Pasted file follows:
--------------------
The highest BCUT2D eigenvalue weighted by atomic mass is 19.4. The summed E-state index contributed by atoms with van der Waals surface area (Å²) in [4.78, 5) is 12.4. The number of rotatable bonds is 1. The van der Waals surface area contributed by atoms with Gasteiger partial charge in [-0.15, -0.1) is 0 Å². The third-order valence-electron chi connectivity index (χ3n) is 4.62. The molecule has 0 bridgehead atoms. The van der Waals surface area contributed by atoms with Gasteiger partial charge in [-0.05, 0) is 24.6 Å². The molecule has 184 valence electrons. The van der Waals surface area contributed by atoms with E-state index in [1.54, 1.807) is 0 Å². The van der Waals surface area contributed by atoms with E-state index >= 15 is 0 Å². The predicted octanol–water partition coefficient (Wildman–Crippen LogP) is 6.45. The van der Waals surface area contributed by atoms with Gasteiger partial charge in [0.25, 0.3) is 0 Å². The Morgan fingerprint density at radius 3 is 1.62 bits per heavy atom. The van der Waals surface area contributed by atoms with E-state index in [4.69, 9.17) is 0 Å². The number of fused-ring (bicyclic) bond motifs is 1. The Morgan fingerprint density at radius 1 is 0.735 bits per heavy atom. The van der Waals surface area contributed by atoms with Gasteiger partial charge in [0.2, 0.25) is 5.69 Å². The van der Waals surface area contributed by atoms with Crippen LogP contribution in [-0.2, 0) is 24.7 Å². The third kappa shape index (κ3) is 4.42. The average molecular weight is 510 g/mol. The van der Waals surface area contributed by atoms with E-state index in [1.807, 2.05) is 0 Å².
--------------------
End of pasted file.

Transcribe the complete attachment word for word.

The highest BCUT2D eigenvalue weighted by atomic mass is 19.4. The summed E-state index contributed by atoms with van der Waals surface area (Å²) in [4.78, 5) is 12.4. The number of rotatable bonds is 1. The van der Waals surface area contributed by atoms with Gasteiger partial charge in [-0.15, -0.1) is 0 Å². The third-order valence-electron chi connectivity index (χ3n) is 4.62. The molecule has 0 bridgehead atoms. The van der Waals surface area contributed by atoms with Gasteiger partial charge in [-0.05, 0) is 24.6 Å². The molecule has 184 valence electrons. The van der Waals surface area contributed by atoms with E-state index in [1.54, 1.807) is 0 Å². The van der Waals surface area contributed by atoms with E-state index >= 15 is 0 Å². The predicted octanol–water partition coefficient (Wildman–Crippen LogP) is 6.45. The van der Waals surface area contributed by atoms with Gasteiger partial charge in [0.25, 0.3) is 0 Å². The Morgan fingerprint density at radius 3 is 1.62 bits per heavy atom. The van der Waals surface area contributed by atoms with E-state index in [4.69, 9.17) is 0 Å². The number of fused-ring (bicyclic) bond motifs is 1. The Morgan fingerprint density at radius 1 is 0.735 bits per heavy atom. The van der Waals surface area contributed by atoms with Gasteiger partial charge in [0.2, 0.25) is 5.69 Å². The van der Waals surface area contributed by atoms with Crippen LogP contribution in [-0.2, 0) is 24.7 Å². The third kappa shape index (κ3) is 4.42. The average molecular weight is 510 g/mol. The van der Waals surface area contributed by atoms with E-state index in [1.807, 2.05) is 0 Å².